July 10th, 2011. Reports from the CBATIAU (Central Bureau of Astronomical Telegrams from the International Astronomical Union – phew!) stated some, mildly speaking, disturbing news as our planet was hit by a series of smaller meteor showers. Although the particles themselves were to small to cause any serious damage upon entering our atmosphere, there’s a real concern in astronomical circles of what the shower could possibly indicate.
Streams of cosmic dust and rocks that pass close enough to be observed only happens two or three times every century, but is a constant threat. Meteor showers are often a prelude to much larger bodies on an identical trajectory. There are multiple particle streams passing Earth each year, but only when gravitational forces hurl them in our path do we become aware of their existence. The last report contained several warnings of a large meteor following in the stream’s wake – one that has the potential of colliding with our planet in 2016.
Both NASA and SETI are monitoring the skies with state of the art camera equipment in the hopes of catching the main object and triangulate its current course. The prospects of an imminent collision has caused massive ripples amongst astronomers and created panic within the extraterrestrial and modern survival communities. Theorists speculate that the meteor is a weapon sent to wipe us out in order to “wipe the slate clean”. These theories involve both alien and internal parties as culprits. Others claim that the meteor in question is actually the legendary Planet X itself, marking the return of the ancient Sumerian gods. This has also, in accordance with the recent resurgence of old beliefs, triggered a massive investment frenzy in gold bars for sale, as gold is the preferred energy source of the Nibiru inhabitants.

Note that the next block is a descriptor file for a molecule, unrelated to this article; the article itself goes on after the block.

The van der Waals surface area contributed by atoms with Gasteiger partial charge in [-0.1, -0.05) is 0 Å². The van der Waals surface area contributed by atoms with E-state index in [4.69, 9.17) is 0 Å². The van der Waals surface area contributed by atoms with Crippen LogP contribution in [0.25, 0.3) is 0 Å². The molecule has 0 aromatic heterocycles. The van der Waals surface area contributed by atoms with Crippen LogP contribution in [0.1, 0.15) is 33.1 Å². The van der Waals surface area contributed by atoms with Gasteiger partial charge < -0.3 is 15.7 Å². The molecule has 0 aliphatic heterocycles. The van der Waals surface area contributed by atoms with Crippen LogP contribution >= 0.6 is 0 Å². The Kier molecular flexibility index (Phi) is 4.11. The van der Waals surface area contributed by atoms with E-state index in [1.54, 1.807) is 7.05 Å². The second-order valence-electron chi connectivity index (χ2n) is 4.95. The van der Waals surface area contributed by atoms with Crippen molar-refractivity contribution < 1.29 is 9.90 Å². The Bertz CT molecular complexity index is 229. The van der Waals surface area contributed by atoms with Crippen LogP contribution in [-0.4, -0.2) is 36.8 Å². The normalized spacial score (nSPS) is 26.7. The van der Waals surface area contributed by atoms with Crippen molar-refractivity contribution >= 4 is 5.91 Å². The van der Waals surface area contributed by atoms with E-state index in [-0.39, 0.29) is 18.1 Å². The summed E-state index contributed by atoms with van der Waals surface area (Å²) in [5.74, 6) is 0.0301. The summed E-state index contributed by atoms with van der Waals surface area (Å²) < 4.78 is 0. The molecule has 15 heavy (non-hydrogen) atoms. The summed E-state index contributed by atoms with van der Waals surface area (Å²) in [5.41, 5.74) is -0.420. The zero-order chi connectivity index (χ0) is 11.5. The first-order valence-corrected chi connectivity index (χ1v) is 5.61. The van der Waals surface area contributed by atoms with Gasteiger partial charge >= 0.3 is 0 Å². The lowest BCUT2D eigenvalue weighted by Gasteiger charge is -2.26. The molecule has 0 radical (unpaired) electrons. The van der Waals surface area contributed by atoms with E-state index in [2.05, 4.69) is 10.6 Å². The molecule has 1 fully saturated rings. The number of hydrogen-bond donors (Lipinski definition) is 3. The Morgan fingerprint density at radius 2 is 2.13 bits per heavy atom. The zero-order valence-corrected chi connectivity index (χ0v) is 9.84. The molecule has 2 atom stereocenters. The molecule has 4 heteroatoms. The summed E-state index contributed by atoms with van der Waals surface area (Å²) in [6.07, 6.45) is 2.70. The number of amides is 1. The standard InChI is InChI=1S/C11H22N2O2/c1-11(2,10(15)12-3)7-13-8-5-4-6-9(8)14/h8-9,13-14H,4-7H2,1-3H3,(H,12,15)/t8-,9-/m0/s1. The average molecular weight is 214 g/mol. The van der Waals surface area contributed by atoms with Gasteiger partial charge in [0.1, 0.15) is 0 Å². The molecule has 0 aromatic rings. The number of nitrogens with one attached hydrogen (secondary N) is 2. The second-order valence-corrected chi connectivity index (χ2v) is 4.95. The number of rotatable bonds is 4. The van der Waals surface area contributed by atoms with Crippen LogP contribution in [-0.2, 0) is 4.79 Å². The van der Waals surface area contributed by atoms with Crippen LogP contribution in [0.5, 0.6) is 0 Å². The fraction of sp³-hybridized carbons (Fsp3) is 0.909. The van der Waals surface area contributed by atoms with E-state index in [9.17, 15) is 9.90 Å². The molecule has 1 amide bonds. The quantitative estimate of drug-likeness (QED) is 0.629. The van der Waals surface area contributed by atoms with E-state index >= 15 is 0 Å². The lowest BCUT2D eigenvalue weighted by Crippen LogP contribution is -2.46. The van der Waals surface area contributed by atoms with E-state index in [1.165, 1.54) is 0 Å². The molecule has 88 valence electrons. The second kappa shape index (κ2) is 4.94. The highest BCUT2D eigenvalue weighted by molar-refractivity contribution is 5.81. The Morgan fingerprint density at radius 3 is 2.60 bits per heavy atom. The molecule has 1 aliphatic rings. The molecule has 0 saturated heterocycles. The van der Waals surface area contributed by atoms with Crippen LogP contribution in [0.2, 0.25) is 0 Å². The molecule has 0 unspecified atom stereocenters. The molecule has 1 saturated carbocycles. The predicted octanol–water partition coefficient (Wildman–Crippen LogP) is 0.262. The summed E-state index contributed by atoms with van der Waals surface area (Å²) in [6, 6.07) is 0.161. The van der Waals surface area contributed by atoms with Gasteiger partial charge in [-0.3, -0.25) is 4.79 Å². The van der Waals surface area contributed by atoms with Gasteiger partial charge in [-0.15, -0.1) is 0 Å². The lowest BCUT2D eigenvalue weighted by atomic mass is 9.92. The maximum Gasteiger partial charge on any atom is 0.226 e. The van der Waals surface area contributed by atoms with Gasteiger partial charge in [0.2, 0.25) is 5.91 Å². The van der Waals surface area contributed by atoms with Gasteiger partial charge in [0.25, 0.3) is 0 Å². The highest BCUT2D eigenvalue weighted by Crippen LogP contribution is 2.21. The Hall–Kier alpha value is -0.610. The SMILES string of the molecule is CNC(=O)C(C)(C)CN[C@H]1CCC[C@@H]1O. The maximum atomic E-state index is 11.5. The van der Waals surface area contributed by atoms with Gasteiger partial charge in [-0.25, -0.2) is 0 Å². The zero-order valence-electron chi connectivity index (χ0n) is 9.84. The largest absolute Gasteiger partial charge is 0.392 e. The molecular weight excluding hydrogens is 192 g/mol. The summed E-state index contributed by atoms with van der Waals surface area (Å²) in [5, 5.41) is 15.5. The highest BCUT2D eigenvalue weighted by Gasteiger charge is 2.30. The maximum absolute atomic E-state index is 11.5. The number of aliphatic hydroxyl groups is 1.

Whether the meteor showers of 2011 were a precursor of an ordinary meteor or the Nibiru Cataclysm, everyone should be concerned of what 2016 will mean for our planet. The International Astronomical Union has so far listed more than 400 separate meteor showers and bodies passing Earth in close proximity, and there’s no telling yet if the next one will be another near-miss or an actual extinction event.
All we can do is wait and see – and prepare for what’s coming…